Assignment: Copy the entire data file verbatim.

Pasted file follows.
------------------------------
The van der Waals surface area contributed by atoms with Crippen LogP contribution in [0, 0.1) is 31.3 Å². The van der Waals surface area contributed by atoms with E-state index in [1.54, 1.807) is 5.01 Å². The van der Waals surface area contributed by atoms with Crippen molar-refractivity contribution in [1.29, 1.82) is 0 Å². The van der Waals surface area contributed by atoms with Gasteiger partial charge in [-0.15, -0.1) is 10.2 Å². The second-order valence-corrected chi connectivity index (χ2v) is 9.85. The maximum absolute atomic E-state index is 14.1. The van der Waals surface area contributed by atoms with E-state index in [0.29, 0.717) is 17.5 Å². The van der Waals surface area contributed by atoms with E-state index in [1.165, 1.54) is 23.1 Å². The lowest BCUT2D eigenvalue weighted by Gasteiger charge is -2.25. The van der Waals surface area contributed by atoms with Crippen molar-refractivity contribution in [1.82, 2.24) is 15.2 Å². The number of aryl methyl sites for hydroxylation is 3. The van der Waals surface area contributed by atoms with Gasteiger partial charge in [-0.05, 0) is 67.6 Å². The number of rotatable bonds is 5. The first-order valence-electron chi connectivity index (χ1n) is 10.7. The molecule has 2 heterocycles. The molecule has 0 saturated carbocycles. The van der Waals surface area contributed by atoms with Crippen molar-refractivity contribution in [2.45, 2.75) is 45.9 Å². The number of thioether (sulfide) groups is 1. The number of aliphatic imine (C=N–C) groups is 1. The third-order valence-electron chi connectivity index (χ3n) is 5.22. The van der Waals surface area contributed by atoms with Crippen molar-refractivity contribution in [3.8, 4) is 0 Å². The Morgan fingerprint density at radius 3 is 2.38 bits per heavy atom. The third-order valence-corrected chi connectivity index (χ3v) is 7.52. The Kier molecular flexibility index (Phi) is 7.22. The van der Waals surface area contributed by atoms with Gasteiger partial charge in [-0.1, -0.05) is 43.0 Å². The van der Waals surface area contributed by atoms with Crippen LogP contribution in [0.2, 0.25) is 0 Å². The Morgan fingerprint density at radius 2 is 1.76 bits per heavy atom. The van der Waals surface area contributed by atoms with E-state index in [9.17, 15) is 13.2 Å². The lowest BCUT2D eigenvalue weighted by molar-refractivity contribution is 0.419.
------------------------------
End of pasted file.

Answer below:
The van der Waals surface area contributed by atoms with Crippen LogP contribution in [0, 0.1) is 31.3 Å². The van der Waals surface area contributed by atoms with E-state index in [1.54, 1.807) is 5.01 Å². The van der Waals surface area contributed by atoms with Crippen molar-refractivity contribution in [1.29, 1.82) is 0 Å². The van der Waals surface area contributed by atoms with Gasteiger partial charge in [-0.15, -0.1) is 10.2 Å². The second-order valence-corrected chi connectivity index (χ2v) is 9.85. The maximum absolute atomic E-state index is 14.1. The van der Waals surface area contributed by atoms with E-state index in [0.29, 0.717) is 17.5 Å². The van der Waals surface area contributed by atoms with E-state index in [1.165, 1.54) is 23.1 Å². The lowest BCUT2D eigenvalue weighted by Gasteiger charge is -2.25. The van der Waals surface area contributed by atoms with Crippen molar-refractivity contribution in [1.82, 2.24) is 15.2 Å². The number of aryl methyl sites for hydroxylation is 3. The van der Waals surface area contributed by atoms with Gasteiger partial charge in [-0.05, 0) is 67.6 Å². The number of rotatable bonds is 5. The first-order valence-electron chi connectivity index (χ1n) is 10.7. The molecule has 2 heterocycles. The molecule has 0 saturated carbocycles. The van der Waals surface area contributed by atoms with Crippen molar-refractivity contribution in [2.45, 2.75) is 45.9 Å². The number of thioether (sulfide) groups is 1. The number of aliphatic imine (C=N–C) groups is 1. The third-order valence-electron chi connectivity index (χ3n) is 5.22. The van der Waals surface area contributed by atoms with Crippen molar-refractivity contribution in [3.8, 4) is 0 Å². The Morgan fingerprint density at radius 3 is 2.38 bits per heavy atom. The third-order valence-corrected chi connectivity index (χ3v) is 7.52. The Kier molecular flexibility index (Phi) is 7.22. The van der Waals surface area contributed by atoms with Gasteiger partial charge in [-0.1, -0.05) is 43.0 Å². The van der Waals surface area contributed by atoms with Crippen LogP contribution in [0.2, 0.25) is 0 Å². The Morgan fingerprint density at radius 2 is 1.76 bits per heavy atom. The van der Waals surface area contributed by atoms with E-state index in [9.17, 15) is 13.2 Å². The lowest BCUT2D eigenvalue weighted by molar-refractivity contribution is 0.419.